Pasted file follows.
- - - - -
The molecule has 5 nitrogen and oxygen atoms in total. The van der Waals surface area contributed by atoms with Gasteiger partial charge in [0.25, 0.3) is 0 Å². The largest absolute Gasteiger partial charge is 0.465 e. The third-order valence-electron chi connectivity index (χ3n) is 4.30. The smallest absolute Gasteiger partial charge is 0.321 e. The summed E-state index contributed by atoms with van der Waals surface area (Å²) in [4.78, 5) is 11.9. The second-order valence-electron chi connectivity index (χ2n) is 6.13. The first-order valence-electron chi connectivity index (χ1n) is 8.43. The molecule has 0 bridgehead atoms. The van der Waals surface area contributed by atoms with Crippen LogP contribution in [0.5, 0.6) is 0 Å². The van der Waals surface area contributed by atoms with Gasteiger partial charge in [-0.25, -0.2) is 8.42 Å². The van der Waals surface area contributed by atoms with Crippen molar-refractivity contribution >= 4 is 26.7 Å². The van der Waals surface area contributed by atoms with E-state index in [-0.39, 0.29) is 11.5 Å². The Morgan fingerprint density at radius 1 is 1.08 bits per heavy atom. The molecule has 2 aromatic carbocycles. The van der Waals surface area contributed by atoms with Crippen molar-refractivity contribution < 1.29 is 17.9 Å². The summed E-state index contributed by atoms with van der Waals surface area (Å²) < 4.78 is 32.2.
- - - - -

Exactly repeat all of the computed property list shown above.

The molecule has 5 nitrogen and oxygen atoms in total. The van der Waals surface area contributed by atoms with Gasteiger partial charge in [0.25, 0.3) is 0 Å². The largest absolute Gasteiger partial charge is 0.465 e. The third-order valence-electron chi connectivity index (χ3n) is 4.30. The smallest absolute Gasteiger partial charge is 0.321 e. The summed E-state index contributed by atoms with van der Waals surface area (Å²) in [4.78, 5) is 11.9. The second-order valence-electron chi connectivity index (χ2n) is 6.13. The first-order valence-electron chi connectivity index (χ1n) is 8.43. The molecule has 0 bridgehead atoms. The van der Waals surface area contributed by atoms with Crippen LogP contribution in [0.5, 0.6) is 0 Å². The van der Waals surface area contributed by atoms with Gasteiger partial charge in [-0.25, -0.2) is 8.42 Å². The van der Waals surface area contributed by atoms with Crippen molar-refractivity contribution >= 4 is 26.7 Å². The van der Waals surface area contributed by atoms with E-state index in [-0.39, 0.29) is 11.5 Å². The Morgan fingerprint density at radius 1 is 1.08 bits per heavy atom. The molecule has 2 aromatic carbocycles. The van der Waals surface area contributed by atoms with Crippen molar-refractivity contribution < 1.29 is 17.9 Å². The summed E-state index contributed by atoms with van der Waals surface area (Å²) < 4.78 is 32.2.